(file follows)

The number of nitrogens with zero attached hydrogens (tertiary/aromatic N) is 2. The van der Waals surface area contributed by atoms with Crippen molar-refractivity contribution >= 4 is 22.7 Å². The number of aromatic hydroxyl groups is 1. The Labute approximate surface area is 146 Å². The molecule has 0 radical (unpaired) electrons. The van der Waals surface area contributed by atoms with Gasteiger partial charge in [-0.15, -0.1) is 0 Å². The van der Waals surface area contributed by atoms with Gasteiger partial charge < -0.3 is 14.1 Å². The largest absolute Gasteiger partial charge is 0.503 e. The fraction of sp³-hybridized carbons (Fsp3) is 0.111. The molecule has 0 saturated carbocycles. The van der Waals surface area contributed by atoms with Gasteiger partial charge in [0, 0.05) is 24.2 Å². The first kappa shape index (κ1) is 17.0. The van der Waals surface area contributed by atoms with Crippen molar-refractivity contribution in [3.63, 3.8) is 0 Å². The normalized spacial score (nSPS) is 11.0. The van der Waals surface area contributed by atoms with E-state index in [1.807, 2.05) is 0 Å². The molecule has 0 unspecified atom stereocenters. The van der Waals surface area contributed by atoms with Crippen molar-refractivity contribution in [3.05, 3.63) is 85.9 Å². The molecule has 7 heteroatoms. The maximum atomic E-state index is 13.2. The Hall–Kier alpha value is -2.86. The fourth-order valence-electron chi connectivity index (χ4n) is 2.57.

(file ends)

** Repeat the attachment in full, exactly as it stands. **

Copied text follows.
The number of nitrogens with zero attached hydrogens (tertiary/aromatic N) is 2. The van der Waals surface area contributed by atoms with Crippen molar-refractivity contribution >= 4 is 22.7 Å². The number of aromatic hydroxyl groups is 1. The Labute approximate surface area is 146 Å². The molecule has 0 radical (unpaired) electrons. The van der Waals surface area contributed by atoms with Gasteiger partial charge in [-0.15, -0.1) is 0 Å². The van der Waals surface area contributed by atoms with Gasteiger partial charge < -0.3 is 14.1 Å². The largest absolute Gasteiger partial charge is 0.503 e. The fraction of sp³-hybridized carbons (Fsp3) is 0.111. The molecule has 0 saturated carbocycles. The van der Waals surface area contributed by atoms with Gasteiger partial charge in [0, 0.05) is 24.2 Å². The first kappa shape index (κ1) is 17.0. The van der Waals surface area contributed by atoms with Crippen molar-refractivity contribution in [3.63, 3.8) is 0 Å². The normalized spacial score (nSPS) is 11.0. The van der Waals surface area contributed by atoms with E-state index in [1.807, 2.05) is 0 Å². The molecule has 0 unspecified atom stereocenters. The van der Waals surface area contributed by atoms with Crippen molar-refractivity contribution in [3.05, 3.63) is 85.9 Å². The molecule has 7 heteroatoms. The maximum atomic E-state index is 13.2. The Hall–Kier alpha value is -2.86. The fourth-order valence-electron chi connectivity index (χ4n) is 2.57.